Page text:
Tripler mistake prompts lawsuit

Thursday, July 28, 2005

GAS ERROR PUT BABY IN COMA

Ibn Saddiq Peterson

COURTESY OF RICK FRIED
Islam "Izzy" Yasin Ibn Saddiq Peterson, shown a month ago in Tripler Army Medical Center, is in a vegetative state

An infant is left in a vegetative state after a tank is switched

A Tripler Army Medical Center neonatologist had no need to administer any gas to a newborn who was mistakenly given carbon dioxide that left him in a vegetative state, attorney Rick Fried said.

Fried filed a lawsuit against the federal government in U.S. District Court yesterday on behalf of 6-month-old Islam "Izzy" Yasin Ibn Saddiq Peterson and his parents, Dwight and Shalay Peterson. At 8:10 a.m. Jan. 14, Izzy was born healthy at 7 pounds, 5 ounces at Tripler, where he was delivered by scheduled Caesarean section in Operating Room 10, according to the lawsuit.

A neonatologist gave Izzy oxygen to "pink him up," Fried said. Forty-two minutes later when the tank drained, the neonatologist realized that she mistakenly gave the infant carbon dioxide, Fried said.

Izzy, now 16 pounds, 8 ounces, has suffered permanent brain damage and blindness and remains in a vegetative state, Fried said, noting that he will be dependent on breathing and feeding tubes for the rest of his life.

The suit alleges that Tripler staff mistakenly administered carbon dioxide instead of oxygen, resulting in severe brain damage.

A combination of errors led to Izzy's condition, Fried said.

He added that the U.S. Army had made an offer after a claim against the federal government was filed in March, but it was rejected.

The carbon-dioxide tank should not have been in the room at all, he said. "It was scheduled C-section. They were the first scheduled that morning. There was no need to have anything but oxygen in that room."

On March 22, more than two weeks after the claim was filed, the Department of Defense's Patient Safety Center issued a patient safety alert notice informing all military medical staff of the Jan. 14 incident. It stated that Izzy was given oxygen because of "weak spontaneous cry and poor muscle tone" and that the oxygen tubing was mistakenly attached to the carbon dioxide tank.

On Friday, Izzy, his family and more than 20 medical staff members took a flight from Hickam Air Force Base to Wilford Hall Medical Center at Lackland Air Force Base in San Antonio. His father, an Army sergeant, was transferred to Fort Sam Houston Army Base.

Fried said Izzy will need round-the-clock care. Costs to care for him are estimated at more than $20 million for the rest of his expected life.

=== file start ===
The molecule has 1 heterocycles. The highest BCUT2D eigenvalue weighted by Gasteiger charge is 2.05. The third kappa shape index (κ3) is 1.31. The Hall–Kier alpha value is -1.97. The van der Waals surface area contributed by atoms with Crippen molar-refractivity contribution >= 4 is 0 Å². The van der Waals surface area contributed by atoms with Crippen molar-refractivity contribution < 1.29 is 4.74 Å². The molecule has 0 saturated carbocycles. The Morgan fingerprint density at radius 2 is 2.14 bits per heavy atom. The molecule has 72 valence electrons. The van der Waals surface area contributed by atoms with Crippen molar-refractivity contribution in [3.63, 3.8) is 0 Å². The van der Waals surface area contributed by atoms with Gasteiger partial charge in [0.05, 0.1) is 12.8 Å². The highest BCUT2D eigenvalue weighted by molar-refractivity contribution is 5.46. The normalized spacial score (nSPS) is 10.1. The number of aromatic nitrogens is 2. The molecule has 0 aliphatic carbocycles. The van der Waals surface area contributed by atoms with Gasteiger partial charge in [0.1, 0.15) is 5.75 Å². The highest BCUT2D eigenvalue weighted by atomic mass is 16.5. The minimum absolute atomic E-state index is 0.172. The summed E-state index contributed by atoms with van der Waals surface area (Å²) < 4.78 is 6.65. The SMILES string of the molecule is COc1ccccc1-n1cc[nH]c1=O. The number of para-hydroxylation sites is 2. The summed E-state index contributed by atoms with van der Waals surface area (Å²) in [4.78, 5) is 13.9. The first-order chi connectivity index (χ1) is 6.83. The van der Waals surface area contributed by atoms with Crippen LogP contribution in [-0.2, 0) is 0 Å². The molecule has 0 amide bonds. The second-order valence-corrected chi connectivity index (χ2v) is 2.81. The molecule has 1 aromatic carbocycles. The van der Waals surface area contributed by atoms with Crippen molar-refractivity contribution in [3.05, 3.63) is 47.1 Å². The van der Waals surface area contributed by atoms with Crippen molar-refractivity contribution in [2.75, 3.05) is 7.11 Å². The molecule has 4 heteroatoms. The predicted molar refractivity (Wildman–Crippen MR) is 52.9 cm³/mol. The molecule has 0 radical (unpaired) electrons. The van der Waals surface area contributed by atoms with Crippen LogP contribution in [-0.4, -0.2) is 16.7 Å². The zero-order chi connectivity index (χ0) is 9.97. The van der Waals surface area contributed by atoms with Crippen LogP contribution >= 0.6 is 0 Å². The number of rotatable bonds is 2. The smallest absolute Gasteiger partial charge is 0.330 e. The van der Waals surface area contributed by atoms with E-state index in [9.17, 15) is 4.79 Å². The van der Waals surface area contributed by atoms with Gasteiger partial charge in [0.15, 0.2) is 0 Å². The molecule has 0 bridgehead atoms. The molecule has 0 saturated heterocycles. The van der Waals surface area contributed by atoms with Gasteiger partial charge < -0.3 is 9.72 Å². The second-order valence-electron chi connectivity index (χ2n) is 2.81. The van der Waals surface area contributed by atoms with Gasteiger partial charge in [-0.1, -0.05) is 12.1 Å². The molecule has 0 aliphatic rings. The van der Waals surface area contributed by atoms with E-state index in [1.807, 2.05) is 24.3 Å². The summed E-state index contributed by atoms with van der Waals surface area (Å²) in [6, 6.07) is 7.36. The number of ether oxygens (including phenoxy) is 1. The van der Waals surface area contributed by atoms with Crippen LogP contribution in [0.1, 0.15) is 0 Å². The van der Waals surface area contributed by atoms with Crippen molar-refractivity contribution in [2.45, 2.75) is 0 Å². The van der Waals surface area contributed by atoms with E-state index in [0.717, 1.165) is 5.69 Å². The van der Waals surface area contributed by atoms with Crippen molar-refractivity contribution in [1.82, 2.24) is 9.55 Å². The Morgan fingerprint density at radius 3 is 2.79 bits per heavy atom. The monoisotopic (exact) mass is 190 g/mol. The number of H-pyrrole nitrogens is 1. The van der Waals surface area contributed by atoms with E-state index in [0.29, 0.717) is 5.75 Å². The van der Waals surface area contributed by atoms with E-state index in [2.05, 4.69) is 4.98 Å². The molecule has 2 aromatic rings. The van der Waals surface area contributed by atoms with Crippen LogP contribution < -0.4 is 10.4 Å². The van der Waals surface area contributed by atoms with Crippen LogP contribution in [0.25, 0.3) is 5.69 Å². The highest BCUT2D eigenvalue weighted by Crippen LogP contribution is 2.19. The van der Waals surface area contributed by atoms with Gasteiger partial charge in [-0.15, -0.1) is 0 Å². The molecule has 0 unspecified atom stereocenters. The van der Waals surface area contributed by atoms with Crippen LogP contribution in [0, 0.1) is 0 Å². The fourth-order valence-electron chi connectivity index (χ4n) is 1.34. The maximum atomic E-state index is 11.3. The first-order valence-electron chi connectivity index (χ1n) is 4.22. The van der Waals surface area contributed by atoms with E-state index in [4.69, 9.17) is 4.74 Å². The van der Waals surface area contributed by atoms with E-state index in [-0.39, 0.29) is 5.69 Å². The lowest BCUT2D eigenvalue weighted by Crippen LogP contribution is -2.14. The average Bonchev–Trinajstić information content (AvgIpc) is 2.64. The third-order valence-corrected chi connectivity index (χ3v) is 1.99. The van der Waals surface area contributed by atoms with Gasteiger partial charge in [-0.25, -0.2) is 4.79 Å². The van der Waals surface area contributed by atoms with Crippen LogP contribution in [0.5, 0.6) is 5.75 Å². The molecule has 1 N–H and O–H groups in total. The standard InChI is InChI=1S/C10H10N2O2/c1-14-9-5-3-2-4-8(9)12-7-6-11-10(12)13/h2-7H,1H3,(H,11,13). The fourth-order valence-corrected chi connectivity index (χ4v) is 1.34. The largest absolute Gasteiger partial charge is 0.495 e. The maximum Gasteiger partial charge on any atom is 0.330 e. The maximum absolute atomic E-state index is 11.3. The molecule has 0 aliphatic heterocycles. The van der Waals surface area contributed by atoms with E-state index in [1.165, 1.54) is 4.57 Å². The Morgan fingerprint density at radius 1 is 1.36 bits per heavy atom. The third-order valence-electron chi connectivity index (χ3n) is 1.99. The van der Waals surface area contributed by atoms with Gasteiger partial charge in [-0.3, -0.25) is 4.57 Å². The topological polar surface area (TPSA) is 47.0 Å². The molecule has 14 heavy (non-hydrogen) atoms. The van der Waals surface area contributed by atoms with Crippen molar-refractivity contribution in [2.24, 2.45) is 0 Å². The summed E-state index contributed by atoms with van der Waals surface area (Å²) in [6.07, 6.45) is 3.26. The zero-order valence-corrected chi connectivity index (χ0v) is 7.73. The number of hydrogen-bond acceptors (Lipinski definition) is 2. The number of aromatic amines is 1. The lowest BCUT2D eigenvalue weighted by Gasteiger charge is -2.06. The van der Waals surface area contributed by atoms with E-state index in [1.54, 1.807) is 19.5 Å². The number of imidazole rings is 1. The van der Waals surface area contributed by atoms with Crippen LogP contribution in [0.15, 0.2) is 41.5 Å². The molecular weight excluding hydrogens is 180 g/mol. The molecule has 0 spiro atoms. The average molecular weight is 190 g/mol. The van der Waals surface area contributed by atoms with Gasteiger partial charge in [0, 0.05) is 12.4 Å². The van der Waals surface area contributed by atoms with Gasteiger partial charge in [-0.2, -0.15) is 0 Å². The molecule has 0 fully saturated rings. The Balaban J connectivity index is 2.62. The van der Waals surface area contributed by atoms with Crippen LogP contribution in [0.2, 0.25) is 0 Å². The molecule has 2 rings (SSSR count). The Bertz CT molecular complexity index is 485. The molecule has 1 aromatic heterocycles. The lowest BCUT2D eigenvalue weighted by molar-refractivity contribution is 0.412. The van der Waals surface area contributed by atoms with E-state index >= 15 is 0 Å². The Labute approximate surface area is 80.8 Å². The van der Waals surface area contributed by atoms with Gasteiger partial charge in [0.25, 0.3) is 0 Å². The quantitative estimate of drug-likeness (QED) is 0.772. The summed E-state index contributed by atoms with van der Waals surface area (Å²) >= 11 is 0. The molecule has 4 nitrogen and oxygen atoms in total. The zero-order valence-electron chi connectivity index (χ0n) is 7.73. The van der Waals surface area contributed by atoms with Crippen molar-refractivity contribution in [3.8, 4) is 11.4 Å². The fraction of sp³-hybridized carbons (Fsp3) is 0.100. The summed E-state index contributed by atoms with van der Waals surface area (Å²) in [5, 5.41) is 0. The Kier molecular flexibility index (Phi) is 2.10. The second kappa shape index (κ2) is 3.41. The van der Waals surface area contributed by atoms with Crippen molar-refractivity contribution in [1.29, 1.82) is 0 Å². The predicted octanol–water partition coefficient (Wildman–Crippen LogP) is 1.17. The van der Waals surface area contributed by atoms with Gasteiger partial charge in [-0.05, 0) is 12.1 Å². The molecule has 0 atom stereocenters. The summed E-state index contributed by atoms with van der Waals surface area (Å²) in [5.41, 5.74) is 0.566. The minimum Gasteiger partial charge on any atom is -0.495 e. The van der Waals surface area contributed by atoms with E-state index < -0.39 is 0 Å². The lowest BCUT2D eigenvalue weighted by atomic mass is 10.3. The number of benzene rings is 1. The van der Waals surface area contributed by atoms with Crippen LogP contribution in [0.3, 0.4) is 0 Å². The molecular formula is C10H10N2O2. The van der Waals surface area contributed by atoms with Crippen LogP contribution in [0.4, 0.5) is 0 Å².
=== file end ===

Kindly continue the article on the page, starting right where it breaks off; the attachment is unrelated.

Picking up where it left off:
In a written statement, Tripler officials said: "Tripler Army Medical Center staff has provided the Peterson family with as much comfort and dignity as was possible following this tragedy. Our focus has been to support the family in any way we were able.

"The Army will continue to try and settle the case," they further stated. "Regarding specific litigation, we are not able to comment. We have completed gathering the information and facts, and have taken immediate corrective action. ... Tripler staff expresses sorrow and deep sympathy regarding the Peterson family situation. We are very sorry this happened."

Steps to safety

In March the Department of Defense issued an alert of the Jan. 14 "medical gas sentinel event" to all military medical personnel. It also included a list of interventions to minimize the risk of a similar incident in which a newborn was given carbon dioxide instead of oxygen. Some of the interventions:

» Implement policies that require the facility piped-in oxygen system to serve as the primary source for oxygen. Staff should only use portable oxygen tanks for patient transport and, if needed, to back up failure of the central piped-in system.

» Replace all green and other colored "Christmas tree" adapters with ones that are clear to avoid reliance on adapter color to identify the gas type (green adapters were used for both the oxygen and carbon dioxide tanks).

» Use an oxygen analyzer to ensure that the patient is getting oxygen and not another type of gas such as carbon dioxide.

Source: U.S. Department of Defense's Patient Safety Center